Biography of Vachel Lindsay
Nicholas Vachel Lindsay was born on November 10, 1879 in Springfield, Illinois. The second of six children and the only son of Dr. Vachel Thomas Lindsay and Esther Catharine Frazee Lindsay. Vachel did not attend school until he was eight. He was taught at home by his mother, who had been a teacher and artist before her marriage. Grimm’s Fairy Tales is said to have been his primer. He graduated from Stuart School in 1893, having skipped the seventh grade and winning several prizes for his writing compositions.
During his youth, Vachel was encouraged to follow in his father’s footsteps, therefore as a dutiful son, he enrolled at Hiram College, as a premedical student in 1897. Three years later, he wrote home and asked his parents to allow him to attend art school. In 1901 he was accepted as a student at the Art Institute of Chicago and began his pursuit of a career as an illustrator. He spent time reading the works of English mystic poet William Blake and writing poetry in earnest.
He moved in 1904 to continue his studies at the New York School of Art and, while there, began to combine poetry and art. After hearing Lindsay recite one of his illustrated poems, "The Tree of the Laughing Bells," Robert Henri, a painter and teacher at the New York School, suggested to Lindsay that he devote himself to poetry. It was a turning point in the poet’s life.
The years 1906 through 1912 were Lindsay’s troubadour years as he took his poetry to the people. He ventured out into the world on walking tours of the countryside, taking no money with him, instead trading his poetry for food and shelter. In 1920, Lindsay became the first American poet invited to recite at Oxford University and undertook his first national lecturing tour.
Nicholas Vachel Lindsay died in 1931, his funeral attended by hundreds. Cables expressing Lindsay’s popularity and people’s great sorrow at his death came from all over the nation.
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Vachel Lindsay Poems
The Congo: A Study of the Negro Race
I. THEIR BASIC SAVAGERY Fat black bucks in a wine-barrel room, Barrel-house kings, with feet unstable,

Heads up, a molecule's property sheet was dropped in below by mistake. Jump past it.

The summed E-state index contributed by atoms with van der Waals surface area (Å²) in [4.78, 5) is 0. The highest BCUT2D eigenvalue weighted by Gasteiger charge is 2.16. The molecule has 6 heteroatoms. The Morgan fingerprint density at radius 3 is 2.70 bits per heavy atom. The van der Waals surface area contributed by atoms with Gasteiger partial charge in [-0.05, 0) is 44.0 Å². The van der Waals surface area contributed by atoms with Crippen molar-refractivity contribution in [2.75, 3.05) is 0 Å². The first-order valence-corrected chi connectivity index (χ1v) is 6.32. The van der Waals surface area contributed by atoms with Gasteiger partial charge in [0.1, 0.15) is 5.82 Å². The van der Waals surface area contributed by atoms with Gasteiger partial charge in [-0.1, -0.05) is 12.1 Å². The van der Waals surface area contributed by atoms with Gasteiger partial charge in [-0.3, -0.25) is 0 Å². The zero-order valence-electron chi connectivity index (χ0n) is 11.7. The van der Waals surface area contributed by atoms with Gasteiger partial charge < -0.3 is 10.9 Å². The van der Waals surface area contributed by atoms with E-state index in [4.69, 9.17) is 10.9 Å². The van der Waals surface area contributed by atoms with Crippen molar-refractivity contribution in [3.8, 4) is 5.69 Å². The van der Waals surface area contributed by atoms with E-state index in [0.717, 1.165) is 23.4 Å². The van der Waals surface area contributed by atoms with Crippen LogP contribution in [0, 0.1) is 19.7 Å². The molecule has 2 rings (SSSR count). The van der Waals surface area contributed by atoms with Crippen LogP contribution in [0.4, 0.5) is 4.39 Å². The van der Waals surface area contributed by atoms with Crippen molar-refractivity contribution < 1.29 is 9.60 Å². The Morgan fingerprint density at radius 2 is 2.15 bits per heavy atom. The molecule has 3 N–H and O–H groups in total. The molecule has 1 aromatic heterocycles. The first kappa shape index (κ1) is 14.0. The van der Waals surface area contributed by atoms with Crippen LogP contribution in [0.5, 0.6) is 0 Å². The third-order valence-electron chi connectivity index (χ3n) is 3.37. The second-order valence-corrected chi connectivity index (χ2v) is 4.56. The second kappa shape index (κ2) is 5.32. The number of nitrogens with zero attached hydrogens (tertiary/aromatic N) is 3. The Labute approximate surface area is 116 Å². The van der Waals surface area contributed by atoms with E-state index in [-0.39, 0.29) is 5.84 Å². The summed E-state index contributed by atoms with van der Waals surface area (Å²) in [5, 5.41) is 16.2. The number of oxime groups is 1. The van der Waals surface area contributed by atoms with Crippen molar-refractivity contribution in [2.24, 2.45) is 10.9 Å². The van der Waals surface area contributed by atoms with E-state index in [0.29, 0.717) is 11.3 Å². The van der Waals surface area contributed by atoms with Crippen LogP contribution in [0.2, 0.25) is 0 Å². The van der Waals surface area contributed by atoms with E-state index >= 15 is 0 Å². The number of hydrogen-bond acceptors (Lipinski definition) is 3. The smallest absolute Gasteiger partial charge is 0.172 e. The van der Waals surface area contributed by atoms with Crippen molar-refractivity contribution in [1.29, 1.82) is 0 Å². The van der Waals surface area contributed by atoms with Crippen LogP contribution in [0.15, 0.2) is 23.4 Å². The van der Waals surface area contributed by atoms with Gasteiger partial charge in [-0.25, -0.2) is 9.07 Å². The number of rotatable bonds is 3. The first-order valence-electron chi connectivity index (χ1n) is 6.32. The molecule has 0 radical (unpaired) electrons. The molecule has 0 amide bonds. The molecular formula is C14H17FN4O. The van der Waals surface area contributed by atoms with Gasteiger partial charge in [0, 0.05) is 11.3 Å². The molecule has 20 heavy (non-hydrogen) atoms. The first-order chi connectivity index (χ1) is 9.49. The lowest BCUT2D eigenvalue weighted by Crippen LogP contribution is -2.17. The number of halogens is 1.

Abraham Lincoln Walks at Midnight
It is portentous, and a thing of state That here at midnight, in our little town A mourning figure walks, and will not rest, Near the old court-house pacing up and down.
An Indian Summer Day on the Prairie
(IN THE BEGINNING) The sun is a huntress young, The sun is a red, red joy,
The Moon's the North Wind's Cooky
The Moon's the North Wind's cooky. He bites it, day by day, Until there's but a rim of scraps That crumble all away.
Let not young souls be smothered out before They do quaint deeds and fully flaunt their pride. It is the world's one crime its babes grow dull, Its poor are ox-like, limp and leaden-eyed.
A Sense of Humor
No man should stand before the moon To make sweet song thereon, With dandified importance, His sense of humor gone.
The Flower-Fed Buffaloes
The flower-fed buffaloes of the spring In the days of long ago, Ranged where the locomotives sing And the prarie flowers lie low:
The Little Turtle
A Recitation for Martha Wakefield, Three Years Old There was a little turtle.
This Section is a Christmas Tree
This section is a Christmas tree: Loaded with pretty toys for you. Behold the blocks, the Noah's arks, The popguns painted red and blue.
A Dirge for a Righteous Kitten
To be intoned, all but the two italicized lines, which are to be spoken in a snappy, matter-of-fact way. Ding-dong, ding-dong, ding-dong.
Darling Daughter of Babylon
Too soon you wearied of our tears. And then you danced with spangled feet, Leading Belshazzar's chattering court A-tinkling through the shadowy street.
By the Spring, at Sunset
Sometimes we remember kisses, Remember the dear heart-leap when they came: Not always, but sometimes we remember The kindness, the dumbness, the good flame
Beyond the Moon
[Written to the Most Beautiful Woman in the World] M< Sweetheart is the TRUTH BEYOND THE MOON,
Love and Law
True Love is founded in rocks of Remembrance In stones of Forbearance and mortar of pain. The workman lays wearily granite on granite, And bleeds for his castle, 'mid sunshine and rain.
Aladdin and the Jinn
"Bring me soft song," said Aladdin.
"This tailor-shop sings not at all.
Chant me a word of the twilight,
Of roses that mourn in the fall.
Bring me a song like hashish
That will comfort the stale and the sad,
For I would be mending my spirit,
Forgetting these days that are bad,
Forgetting companions too shallow,